Wednesday, March 11, 2009

Vampires aren't the only monsters in True Blood

From the New Zea land Listener

Alan Ball does for vampires what he did for funeral homes in True Blood (Prime, Wednesday, 9.30pm), the “new Southern Gothic” series based on Charlaine Harris’ novels. Where Ball’s previous series, Six Feet Under, was set among the world of the dead, True Blood brings the undead out into the light to explore themes of homo-phobia, drug addiction, racial prejudice and love in the face of society’s disapproval.

It’s also sexy, dangerous, bloody and way more grown-up than Buffy the Vampire Slayer. Kiwi Anna Paquin plays Sookie Stackhouse, a telepathic waitress in a bar in the small Louisiana town of Bon Temps. Into her life walks 173-year-old Bill Compton (Stephen Moyer), a vampire who has rejoined the world of the living due to the invention of Tru Blood,a synthetic sustenance for the fanged.

Her association with Bill is frowned upon. There is deep suspicion of vampires (“God Hates Fangs” says a sign outside a church, in a reference to another hateful slogan), but, of course, there are lots of other monsters to worry about, such as the meth-heads who are addicted to “V” – vampire blood – and the murderer preying on women in Bon Temps.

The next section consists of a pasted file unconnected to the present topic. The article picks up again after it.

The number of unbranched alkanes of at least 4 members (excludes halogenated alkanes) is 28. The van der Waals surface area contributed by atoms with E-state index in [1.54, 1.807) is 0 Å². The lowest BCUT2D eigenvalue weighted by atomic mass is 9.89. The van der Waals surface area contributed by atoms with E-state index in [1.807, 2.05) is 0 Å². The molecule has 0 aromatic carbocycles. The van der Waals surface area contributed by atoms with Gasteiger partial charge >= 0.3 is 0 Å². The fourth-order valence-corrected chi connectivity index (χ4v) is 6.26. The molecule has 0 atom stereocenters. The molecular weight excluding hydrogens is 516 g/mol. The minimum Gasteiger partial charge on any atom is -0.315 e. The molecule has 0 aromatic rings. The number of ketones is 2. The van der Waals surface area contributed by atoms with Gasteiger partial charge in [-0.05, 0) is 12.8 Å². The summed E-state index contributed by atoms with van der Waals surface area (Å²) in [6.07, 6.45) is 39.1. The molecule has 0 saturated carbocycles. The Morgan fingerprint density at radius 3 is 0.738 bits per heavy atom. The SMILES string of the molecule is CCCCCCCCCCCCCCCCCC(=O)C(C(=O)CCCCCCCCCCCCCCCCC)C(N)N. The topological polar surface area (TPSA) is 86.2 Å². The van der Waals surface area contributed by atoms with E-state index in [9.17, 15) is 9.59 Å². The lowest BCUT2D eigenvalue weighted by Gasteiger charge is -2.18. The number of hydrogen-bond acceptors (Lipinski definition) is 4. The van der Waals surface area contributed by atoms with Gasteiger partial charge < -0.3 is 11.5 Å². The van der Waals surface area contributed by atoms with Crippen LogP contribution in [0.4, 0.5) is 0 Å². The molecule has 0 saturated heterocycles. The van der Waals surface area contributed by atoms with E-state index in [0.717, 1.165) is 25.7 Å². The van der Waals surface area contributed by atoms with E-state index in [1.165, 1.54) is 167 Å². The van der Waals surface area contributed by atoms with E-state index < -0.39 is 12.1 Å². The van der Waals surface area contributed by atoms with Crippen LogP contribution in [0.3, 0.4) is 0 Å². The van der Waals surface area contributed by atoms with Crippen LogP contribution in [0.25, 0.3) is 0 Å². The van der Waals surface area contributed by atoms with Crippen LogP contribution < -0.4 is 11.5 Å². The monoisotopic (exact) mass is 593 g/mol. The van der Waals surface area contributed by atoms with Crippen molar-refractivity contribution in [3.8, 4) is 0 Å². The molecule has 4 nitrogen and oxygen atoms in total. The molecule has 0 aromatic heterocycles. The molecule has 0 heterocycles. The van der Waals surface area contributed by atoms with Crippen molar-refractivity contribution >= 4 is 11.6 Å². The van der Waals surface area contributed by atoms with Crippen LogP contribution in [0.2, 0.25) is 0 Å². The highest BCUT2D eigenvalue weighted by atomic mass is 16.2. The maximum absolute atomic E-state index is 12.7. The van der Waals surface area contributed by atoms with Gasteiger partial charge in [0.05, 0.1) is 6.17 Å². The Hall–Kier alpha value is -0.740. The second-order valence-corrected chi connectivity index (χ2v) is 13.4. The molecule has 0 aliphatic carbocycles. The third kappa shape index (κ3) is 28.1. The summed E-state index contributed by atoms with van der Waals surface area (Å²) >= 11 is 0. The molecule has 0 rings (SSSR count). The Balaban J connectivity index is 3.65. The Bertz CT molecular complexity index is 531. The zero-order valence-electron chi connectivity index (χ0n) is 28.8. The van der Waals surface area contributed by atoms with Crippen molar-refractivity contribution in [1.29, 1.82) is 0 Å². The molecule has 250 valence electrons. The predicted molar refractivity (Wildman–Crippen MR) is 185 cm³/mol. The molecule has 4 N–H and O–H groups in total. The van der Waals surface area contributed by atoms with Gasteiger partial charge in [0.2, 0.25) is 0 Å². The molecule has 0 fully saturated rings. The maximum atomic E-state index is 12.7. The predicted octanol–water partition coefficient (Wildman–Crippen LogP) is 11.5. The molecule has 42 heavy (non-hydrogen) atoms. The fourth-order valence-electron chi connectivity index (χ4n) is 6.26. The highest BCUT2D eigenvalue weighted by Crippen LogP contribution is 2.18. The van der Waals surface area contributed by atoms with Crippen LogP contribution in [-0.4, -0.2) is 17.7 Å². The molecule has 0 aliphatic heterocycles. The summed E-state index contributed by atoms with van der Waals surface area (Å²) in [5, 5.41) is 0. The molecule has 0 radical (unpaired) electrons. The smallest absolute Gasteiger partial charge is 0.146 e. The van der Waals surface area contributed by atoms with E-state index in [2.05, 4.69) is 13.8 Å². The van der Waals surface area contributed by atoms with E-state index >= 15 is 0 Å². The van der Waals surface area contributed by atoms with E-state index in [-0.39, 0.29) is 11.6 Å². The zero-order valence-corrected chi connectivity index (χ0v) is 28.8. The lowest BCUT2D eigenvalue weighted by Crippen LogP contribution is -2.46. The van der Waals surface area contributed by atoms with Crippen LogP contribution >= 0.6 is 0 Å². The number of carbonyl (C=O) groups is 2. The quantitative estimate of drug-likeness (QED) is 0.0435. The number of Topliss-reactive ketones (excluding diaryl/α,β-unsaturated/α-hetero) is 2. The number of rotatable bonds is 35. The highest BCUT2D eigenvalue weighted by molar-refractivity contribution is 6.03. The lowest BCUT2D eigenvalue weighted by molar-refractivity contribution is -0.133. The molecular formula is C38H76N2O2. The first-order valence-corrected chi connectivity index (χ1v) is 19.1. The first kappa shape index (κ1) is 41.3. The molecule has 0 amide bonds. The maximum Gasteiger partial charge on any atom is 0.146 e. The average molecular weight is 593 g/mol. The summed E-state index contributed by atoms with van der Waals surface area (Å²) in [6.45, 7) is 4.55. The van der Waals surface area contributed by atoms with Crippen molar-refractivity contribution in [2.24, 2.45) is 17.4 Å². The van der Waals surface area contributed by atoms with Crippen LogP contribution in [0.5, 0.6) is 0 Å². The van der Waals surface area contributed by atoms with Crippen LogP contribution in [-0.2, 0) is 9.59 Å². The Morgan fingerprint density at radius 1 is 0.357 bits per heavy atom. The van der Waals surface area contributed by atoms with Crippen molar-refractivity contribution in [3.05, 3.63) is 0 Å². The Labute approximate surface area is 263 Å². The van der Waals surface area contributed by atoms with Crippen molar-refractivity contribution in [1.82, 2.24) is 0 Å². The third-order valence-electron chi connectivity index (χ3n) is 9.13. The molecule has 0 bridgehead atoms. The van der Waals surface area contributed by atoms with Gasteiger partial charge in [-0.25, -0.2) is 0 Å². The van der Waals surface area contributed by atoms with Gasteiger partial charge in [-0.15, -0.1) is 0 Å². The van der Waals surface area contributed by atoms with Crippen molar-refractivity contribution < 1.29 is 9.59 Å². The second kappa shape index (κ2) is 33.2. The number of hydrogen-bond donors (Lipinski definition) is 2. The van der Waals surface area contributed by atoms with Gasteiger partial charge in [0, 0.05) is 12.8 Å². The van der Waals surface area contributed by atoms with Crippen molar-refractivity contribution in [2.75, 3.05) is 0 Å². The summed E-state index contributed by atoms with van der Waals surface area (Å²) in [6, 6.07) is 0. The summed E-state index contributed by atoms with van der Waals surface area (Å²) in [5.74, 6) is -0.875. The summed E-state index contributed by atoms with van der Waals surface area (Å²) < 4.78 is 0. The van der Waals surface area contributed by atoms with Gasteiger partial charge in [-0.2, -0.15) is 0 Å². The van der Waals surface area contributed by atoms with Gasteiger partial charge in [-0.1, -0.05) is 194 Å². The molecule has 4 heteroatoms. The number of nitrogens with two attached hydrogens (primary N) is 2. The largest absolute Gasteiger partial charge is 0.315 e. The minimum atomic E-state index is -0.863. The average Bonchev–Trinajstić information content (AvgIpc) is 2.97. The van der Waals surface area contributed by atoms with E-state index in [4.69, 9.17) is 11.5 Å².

There are fabulous performances from Ryan Kwanten (Sookie’s skirt-chasing brother, Jason), Rutina Wesley (Sookie’s best friend, Tara) and especially Nelsan Ellis (Tara’s cousin, Lafayette). But the series hangs on the performance of Paquin, whose pretty, unusual face can express every emotion with the merest of movements. It’s little wonder she won the Golden Globe this year or that the series has been renewed for a second season.;jsessionid=2B0075E497FC61DCE8E50ADA18C8891E